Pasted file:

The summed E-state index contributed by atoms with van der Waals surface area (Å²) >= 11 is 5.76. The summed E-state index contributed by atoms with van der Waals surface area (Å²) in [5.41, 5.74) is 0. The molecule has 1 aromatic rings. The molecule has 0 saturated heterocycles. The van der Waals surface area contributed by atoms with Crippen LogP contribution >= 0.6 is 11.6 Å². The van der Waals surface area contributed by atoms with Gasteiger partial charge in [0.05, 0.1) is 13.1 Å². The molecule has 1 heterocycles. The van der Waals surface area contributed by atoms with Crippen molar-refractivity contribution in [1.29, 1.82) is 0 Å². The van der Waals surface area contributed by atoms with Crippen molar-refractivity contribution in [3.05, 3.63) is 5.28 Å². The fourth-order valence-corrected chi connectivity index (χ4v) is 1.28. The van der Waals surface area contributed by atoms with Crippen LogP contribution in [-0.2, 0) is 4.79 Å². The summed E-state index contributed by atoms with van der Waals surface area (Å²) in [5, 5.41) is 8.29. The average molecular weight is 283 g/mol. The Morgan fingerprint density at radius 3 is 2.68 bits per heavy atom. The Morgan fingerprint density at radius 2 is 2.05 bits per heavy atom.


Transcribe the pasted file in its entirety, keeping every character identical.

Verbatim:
The summed E-state index contributed by atoms with van der Waals surface area (Å²) >= 11 is 5.76. The summed E-state index contributed by atoms with van der Waals surface area (Å²) in [5.41, 5.74) is 0. The molecule has 1 aromatic rings. The molecule has 0 saturated heterocycles. The van der Waals surface area contributed by atoms with Crippen LogP contribution >= 0.6 is 11.6 Å². The van der Waals surface area contributed by atoms with Gasteiger partial charge in [0.05, 0.1) is 13.1 Å². The molecule has 1 heterocycles. The van der Waals surface area contributed by atoms with Crippen molar-refractivity contribution in [1.29, 1.82) is 0 Å². The van der Waals surface area contributed by atoms with Crippen molar-refractivity contribution in [3.05, 3.63) is 5.28 Å². The fourth-order valence-corrected chi connectivity index (χ4v) is 1.28. The van der Waals surface area contributed by atoms with Crippen LogP contribution in [-0.2, 0) is 4.79 Å². The summed E-state index contributed by atoms with van der Waals surface area (Å²) in [5, 5.41) is 8.29. The average molecular weight is 283 g/mol. The Morgan fingerprint density at radius 3 is 2.68 bits per heavy atom. The Morgan fingerprint density at radius 2 is 2.05 bits per heavy atom.